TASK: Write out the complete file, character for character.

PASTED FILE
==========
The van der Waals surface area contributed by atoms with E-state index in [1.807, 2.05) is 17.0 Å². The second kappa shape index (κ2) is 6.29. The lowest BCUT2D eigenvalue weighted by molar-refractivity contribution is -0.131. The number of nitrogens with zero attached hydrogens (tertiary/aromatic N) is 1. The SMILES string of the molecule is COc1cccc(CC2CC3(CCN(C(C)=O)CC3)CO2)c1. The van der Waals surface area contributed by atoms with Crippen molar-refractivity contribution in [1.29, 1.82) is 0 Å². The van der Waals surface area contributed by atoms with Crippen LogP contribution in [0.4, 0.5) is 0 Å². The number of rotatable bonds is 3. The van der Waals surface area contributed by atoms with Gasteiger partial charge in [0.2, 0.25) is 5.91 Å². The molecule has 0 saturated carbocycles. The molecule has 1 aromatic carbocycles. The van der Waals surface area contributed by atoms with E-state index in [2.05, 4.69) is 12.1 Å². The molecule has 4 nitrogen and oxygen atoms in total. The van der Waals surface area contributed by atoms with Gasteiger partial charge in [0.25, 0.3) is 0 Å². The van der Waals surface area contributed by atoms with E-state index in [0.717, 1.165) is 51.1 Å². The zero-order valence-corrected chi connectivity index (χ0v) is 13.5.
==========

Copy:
The van der Waals surface area contributed by atoms with E-state index in [1.807, 2.05) is 17.0 Å². The second kappa shape index (κ2) is 6.29. The lowest BCUT2D eigenvalue weighted by molar-refractivity contribution is -0.131. The number of nitrogens with zero attached hydrogens (tertiary/aromatic N) is 1. The SMILES string of the molecule is COc1cccc(CC2CC3(CCN(C(C)=O)CC3)CO2)c1. The van der Waals surface area contributed by atoms with Crippen molar-refractivity contribution in [1.29, 1.82) is 0 Å². The van der Waals surface area contributed by atoms with Crippen LogP contribution in [0.4, 0.5) is 0 Å². The number of rotatable bonds is 3. The van der Waals surface area contributed by atoms with Gasteiger partial charge in [0.2, 0.25) is 5.91 Å². The molecule has 0 saturated carbocycles. The molecule has 1 aromatic carbocycles. The van der Waals surface area contributed by atoms with E-state index in [2.05, 4.69) is 12.1 Å². The molecule has 4 nitrogen and oxygen atoms in total. The van der Waals surface area contributed by atoms with Gasteiger partial charge in [0.25, 0.3) is 0 Å². The van der Waals surface area contributed by atoms with E-state index in [0.717, 1.165) is 51.1 Å². The zero-order valence-corrected chi connectivity index (χ0v) is 13.5.